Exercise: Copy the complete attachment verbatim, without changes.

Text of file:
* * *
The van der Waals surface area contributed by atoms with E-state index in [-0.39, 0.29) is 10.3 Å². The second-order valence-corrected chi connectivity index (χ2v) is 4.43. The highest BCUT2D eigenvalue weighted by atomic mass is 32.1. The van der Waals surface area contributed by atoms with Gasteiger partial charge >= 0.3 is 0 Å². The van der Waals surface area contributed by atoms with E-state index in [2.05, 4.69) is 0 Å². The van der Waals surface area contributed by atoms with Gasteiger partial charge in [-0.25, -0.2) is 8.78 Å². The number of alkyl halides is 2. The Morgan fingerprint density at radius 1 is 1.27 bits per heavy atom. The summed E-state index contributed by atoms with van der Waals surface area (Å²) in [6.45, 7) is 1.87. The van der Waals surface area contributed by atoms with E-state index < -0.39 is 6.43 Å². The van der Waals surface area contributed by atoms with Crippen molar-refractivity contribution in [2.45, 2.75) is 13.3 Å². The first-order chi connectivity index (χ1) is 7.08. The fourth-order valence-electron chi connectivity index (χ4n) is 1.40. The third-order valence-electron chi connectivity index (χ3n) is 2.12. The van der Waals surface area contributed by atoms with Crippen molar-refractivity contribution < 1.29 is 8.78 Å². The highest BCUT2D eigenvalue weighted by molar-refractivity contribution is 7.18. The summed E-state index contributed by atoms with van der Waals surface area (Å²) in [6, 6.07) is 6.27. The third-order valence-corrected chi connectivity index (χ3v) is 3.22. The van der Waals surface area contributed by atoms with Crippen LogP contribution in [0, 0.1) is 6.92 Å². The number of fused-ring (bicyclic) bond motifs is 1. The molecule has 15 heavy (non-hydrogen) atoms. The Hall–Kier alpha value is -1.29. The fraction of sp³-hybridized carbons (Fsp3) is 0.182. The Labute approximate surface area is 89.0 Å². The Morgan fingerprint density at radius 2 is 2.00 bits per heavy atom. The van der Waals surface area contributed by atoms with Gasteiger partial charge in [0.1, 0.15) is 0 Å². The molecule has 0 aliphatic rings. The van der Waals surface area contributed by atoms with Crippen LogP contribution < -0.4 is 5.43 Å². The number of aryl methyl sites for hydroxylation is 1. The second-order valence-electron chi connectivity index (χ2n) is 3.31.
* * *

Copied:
The van der Waals surface area contributed by atoms with E-state index in [-0.39, 0.29) is 10.3 Å². The second-order valence-corrected chi connectivity index (χ2v) is 4.43. The highest BCUT2D eigenvalue weighted by atomic mass is 32.1. The van der Waals surface area contributed by atoms with Gasteiger partial charge >= 0.3 is 0 Å². The van der Waals surface area contributed by atoms with E-state index in [2.05, 4.69) is 0 Å². The van der Waals surface area contributed by atoms with Gasteiger partial charge in [-0.25, -0.2) is 8.78 Å². The number of alkyl halides is 2. The Morgan fingerprint density at radius 1 is 1.27 bits per heavy atom. The summed E-state index contributed by atoms with van der Waals surface area (Å²) in [6.45, 7) is 1.87. The van der Waals surface area contributed by atoms with E-state index < -0.39 is 6.43 Å². The van der Waals surface area contributed by atoms with Crippen molar-refractivity contribution in [2.45, 2.75) is 13.3 Å². The first-order chi connectivity index (χ1) is 7.08. The fourth-order valence-electron chi connectivity index (χ4n) is 1.40. The third-order valence-electron chi connectivity index (χ3n) is 2.12. The van der Waals surface area contributed by atoms with Crippen molar-refractivity contribution < 1.29 is 8.78 Å². The highest BCUT2D eigenvalue weighted by molar-refractivity contribution is 7.18. The summed E-state index contributed by atoms with van der Waals surface area (Å²) in [6, 6.07) is 6.27. The third-order valence-corrected chi connectivity index (χ3v) is 3.22. The van der Waals surface area contributed by atoms with Crippen LogP contribution in [0, 0.1) is 6.92 Å². The number of fused-ring (bicyclic) bond motifs is 1. The molecule has 15 heavy (non-hydrogen) atoms. The Hall–Kier alpha value is -1.29. The fraction of sp³-hybridized carbons (Fsp3) is 0.182. The Labute approximate surface area is 89.0 Å². The Morgan fingerprint density at radius 2 is 2.00 bits per heavy atom. The van der Waals surface area contributed by atoms with Gasteiger partial charge in [0.1, 0.15) is 0 Å². The molecule has 0 aliphatic rings. The van der Waals surface area contributed by atoms with Crippen LogP contribution < -0.4 is 5.43 Å². The number of aryl methyl sites for hydroxylation is 1. The second-order valence-electron chi connectivity index (χ2n) is 3.31.